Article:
Torre's impact on Cards exemplified by HOF candidacy

Cooperstown inductee played, managed six seasons apiece for club

Torre's impact on Cards exemplified by HOF candidacy

This is the third in a series of stories profiling the eight modern candidates on the Cardinals' 2015 Hall of Fame ballot.

Joe Torre and Major League Baseball have often been one and the same.

From his 17-year playing career and his 29 managerial campaigns to his five-plus years in the broadcasting booth and his current position as MLB's executive vice president of baseball operations, Torre has been immersed in the game for nearly all of his adult life.

"I know very few ballplayers who have ascended in the game as comfortably as Joe Torre has," said Tim McCarver, one of Torre's former Cardinals teammates. "His ascendency in the game was as natural as a staircase that went one step at a time, and he mastered every part of the game with which he was involved."

And while it's only one piece of Torre's distinguished baseball pedigree, his time with St. Louis was nonetheless significant. Torre played six seasons with the Cards from 1969-74, winning the National League Most Valuable Player Award in 1971, the year he led the NL in batting with a .363 average. He later managed the club from 1990-95.

Now, the recent Cooperstown inductee -- Torre entered the National Baseball Hall of Fame last July -- is in the running for a place in the Cardinals Hall of Fame gallery, located in Ballpark Village.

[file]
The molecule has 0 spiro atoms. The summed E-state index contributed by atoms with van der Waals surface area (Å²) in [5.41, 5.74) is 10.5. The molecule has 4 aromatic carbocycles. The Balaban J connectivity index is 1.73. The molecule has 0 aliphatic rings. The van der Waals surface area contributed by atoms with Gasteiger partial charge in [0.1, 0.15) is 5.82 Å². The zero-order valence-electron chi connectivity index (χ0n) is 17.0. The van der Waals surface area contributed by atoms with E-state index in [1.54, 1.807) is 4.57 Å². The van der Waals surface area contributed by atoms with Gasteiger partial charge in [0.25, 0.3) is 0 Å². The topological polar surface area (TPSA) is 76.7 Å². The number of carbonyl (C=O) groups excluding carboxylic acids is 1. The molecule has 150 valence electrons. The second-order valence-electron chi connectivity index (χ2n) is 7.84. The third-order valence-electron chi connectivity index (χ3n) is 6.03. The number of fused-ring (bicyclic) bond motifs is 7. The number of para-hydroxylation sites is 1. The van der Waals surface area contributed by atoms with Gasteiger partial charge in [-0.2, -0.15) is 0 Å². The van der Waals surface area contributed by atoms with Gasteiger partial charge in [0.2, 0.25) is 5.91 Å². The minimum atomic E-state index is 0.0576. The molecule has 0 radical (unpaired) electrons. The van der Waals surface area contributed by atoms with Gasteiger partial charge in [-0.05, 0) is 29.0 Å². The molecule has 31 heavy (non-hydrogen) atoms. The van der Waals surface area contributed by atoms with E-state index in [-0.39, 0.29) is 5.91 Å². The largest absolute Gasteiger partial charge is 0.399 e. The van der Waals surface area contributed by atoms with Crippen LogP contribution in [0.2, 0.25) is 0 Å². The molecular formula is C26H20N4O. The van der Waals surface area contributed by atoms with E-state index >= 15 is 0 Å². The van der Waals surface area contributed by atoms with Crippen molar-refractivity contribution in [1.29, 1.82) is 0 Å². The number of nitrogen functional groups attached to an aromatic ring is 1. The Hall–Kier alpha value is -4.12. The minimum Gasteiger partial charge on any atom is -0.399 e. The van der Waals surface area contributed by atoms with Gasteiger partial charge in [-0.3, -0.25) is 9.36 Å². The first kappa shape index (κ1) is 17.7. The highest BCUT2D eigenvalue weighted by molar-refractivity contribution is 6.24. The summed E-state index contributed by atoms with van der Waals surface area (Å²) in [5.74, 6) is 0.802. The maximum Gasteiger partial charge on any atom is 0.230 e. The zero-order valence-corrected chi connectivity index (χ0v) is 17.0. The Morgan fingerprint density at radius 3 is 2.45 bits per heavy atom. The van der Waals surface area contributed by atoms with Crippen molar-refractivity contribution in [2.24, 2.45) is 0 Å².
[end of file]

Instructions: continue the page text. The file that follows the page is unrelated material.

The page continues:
From now until April 20, fans can visit to vote for up to two of the eight candidates: Torre, Ted Simmons, Steve Carlton, Edgar Renteria, Bob Forsch, Keith Hernandez, Mark McGwire and Matt Morris. The two leading vote-getters will be enshrined during an Aug. 15 ceremony, joining the 26 Cardinals already enshrined.

Torre arrived in St. Louis shortly before the 1969 season via a trade with the Braves, for whom he'd been a five-time All-Star catcher. Playing primarily at first base in '69, then catching again before moving permanently to third base in '70, Torre drove in more than 100 runs in each of his first three seasons with the Cards.

In Torre's MVP season, he led the Majors in hits (230) and RBIs (137). He also hit 24 homers. Torre batted .308 with a .382 on-base percentage in 918 games with St. Louis, and he was an All-Star from 1970-73.

"Anytime you play with the Cardinals, I always had a sense that you were regarded as royalty," Torre said. "There's such a respect in that city for members of the Cardinals. It was just such a cool feeling going there."

Torre would return years later as manager, taking over for Whitey Herzog midway through the 1990 season. In his first full season as skipper, the Cards, projected by many for a down year, defied expectations with 84 wins and a second-place finish.

Torre's St. Louis teams never reached the postseason, and he was dismissed after the 1995 season as the Cardinals soon transitioned into a rebuilding phase under new ownership. He felt incomplete for what he never accomplished as a player or a manager -- winning a World Series.

"I always thought there was something missing out of my resume," Torre said. "I went to St. Louis [as a player], and the one thing that always caught my attention was walking through the office in there and seeing all the celebrations of all the championships."

Torre would later fill that championship void, leading the Yankees to the postseason in each of his 12 seasons as manager and winning the World Series four times, in 1996 and 1998-2000.

Chad Thornburg is a reporter for This story was not subject to the approval of Major League Baseball or its clubs.